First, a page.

charta pura (white paper) to placard the whole walls of China,
and etched as much copper as would sheathe the British Navy."
During his career, Thomas Rowlandson (1756-1827) produced some ten thousand engravings, etchings, ink and watercolour illustrations, in the era known as the Golden Age of British illustration.
His satirical prints were generally funnier than his predecessor, William Hogarth and less overtly political than those of his friend and fellow Royal Academy attendee, James Gillray.
Rowlandson provided the illustrations for a series of books in which Dr William Coombe contributed the accompanying verse. Most famous among these was the 2-volume work, 'The English Dance of Death' (see previous entry). There was also the recurring character of Dr Syntax together with a final collaboration, seen in the illustrations above, in which it is presumed that 'Quiz' is a pseudonym for Coombe. It hardly matters - see a random snippet of the lacklustre verse below - as it was Rowlandson's comical illustrations that attracted the public and for which any of the books produced by this partnership are remembered.
'The Grand Master; or, Adventures of Qui Hi? in Hindostan. A Hudibrastic* poem in eight cantos by Quiz. Illustrated with engravings by Rowlandson' was released in 1816. I'm not overly sure I picked up the plot elements, such as they are, but Rowlandson's satirical blade cuts much more sharply upon the British colonial mindset in India than in any of the simplistic caricatures of the local inhabitants.
'The Grand Master' is online at Posner Library in a page-by-page arrangement.
All of the large versions of the images above were reduced in size somewhat (but are still very large), as Posner's huge jpeg files lose some of their quality as full enlargements.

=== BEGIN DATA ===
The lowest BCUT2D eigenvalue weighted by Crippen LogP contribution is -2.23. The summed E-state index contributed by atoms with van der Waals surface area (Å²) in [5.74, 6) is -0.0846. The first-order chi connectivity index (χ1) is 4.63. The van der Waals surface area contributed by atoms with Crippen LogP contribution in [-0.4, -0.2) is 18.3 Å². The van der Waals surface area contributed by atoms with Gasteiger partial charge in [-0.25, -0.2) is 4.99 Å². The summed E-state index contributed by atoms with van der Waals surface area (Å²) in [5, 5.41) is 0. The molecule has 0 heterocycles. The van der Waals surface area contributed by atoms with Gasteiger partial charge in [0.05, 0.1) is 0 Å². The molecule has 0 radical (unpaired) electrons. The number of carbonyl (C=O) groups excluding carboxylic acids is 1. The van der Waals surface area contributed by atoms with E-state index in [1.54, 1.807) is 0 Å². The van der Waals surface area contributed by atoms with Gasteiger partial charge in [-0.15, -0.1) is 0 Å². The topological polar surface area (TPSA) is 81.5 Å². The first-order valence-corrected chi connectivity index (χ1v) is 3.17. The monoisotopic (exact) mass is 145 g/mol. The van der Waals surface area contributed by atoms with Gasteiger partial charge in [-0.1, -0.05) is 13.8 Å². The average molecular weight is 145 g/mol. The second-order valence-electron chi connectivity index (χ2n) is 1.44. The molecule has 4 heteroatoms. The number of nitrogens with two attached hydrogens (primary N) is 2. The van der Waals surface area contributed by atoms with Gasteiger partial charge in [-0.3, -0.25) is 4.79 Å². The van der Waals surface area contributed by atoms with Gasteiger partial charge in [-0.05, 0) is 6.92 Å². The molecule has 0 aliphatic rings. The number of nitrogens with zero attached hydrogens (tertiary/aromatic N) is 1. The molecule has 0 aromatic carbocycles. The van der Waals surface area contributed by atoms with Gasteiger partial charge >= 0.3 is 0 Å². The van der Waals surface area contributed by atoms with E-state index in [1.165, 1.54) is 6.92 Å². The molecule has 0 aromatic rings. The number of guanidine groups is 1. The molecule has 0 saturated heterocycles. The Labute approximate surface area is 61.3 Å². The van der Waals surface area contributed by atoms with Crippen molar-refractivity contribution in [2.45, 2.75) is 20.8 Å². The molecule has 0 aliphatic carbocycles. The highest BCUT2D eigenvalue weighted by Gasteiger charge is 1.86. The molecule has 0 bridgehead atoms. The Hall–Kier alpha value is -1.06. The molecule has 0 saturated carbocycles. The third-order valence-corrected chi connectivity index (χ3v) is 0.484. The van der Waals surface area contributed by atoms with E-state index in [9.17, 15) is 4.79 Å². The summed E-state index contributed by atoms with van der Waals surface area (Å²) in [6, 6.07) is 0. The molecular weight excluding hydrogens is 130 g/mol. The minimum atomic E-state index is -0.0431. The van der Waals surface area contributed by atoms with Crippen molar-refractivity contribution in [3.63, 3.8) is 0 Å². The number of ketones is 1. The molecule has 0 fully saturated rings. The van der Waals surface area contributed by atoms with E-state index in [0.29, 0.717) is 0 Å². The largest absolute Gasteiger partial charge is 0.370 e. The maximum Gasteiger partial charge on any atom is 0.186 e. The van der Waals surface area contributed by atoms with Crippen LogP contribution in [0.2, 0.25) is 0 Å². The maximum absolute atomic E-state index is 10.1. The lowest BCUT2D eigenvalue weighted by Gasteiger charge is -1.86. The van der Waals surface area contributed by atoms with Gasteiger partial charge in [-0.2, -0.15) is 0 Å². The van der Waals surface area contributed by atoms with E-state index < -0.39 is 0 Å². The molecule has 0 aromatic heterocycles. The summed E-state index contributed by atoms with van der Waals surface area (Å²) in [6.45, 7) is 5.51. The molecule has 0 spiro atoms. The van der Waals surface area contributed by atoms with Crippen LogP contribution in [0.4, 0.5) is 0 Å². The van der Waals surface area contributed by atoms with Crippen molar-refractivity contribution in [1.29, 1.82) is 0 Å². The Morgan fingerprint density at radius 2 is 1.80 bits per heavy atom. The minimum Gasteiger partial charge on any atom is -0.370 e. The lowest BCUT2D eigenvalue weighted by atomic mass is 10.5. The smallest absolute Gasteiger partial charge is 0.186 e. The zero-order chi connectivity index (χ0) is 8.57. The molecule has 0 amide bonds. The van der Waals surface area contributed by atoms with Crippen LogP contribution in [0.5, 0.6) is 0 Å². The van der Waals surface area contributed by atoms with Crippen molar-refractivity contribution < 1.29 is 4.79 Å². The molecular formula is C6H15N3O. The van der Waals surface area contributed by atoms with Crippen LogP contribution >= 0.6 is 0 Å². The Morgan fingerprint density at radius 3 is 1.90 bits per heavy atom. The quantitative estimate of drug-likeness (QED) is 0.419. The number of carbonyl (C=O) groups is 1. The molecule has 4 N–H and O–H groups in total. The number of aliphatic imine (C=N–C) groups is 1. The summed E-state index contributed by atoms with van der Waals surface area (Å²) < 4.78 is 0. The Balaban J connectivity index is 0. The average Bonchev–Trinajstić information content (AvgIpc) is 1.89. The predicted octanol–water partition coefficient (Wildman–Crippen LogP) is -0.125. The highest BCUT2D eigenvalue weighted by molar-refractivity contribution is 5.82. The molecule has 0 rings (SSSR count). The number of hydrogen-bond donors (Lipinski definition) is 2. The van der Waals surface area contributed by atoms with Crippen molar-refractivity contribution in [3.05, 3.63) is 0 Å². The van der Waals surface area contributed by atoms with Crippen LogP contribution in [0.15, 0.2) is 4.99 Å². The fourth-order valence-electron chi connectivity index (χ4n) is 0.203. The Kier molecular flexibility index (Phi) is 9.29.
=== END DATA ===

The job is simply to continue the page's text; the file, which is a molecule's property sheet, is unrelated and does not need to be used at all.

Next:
- The balance of the illustrations in the book have been uploaded to this Webshots album.
- There is a full text biography of Rowlandson by Art Young (1938) available from the Internet Archive. (I've only read a very small amount.)
- 'The Pursuits of Pleasure Thomas Rowlandson's satirical view of Georgian society' by Robert Hughes (1990).
- These previous comical histories may also be of interest - Rome/England.
San's ceremonie now our griffin,
Sat down and made an Indidan tiffin;
Billiards and brandy, beer and hock,
Employs his time till six o'clock;
When he endeavours to find out
Fort William, by the shortest rout.
What various figures now he meets,
Crowding by thousands in the street!
To his astonish'd sight appears
Soldiers, Civilians, and Fakeers.
It happen'd that he chanc'd to stroll,
Near the identical black hole,
Where long ago, by tyrants fated,
Some Englishmen were sorely sweated:
Upon a tablet he might read
The story of that horrid deed:
But while this tale employ'd his thought,
He saw the idol Jaggernaut
Approach, amdist a num'rous croud
Of Zealots, praising him aloud;
The idol, mounted on a car,
Bore all the savage marks of war;
No mercy e'er his bosom feels,
For victims crush'd beneath his wheels
Our hero wish'd with all his soul,
He had him in the old black hole.--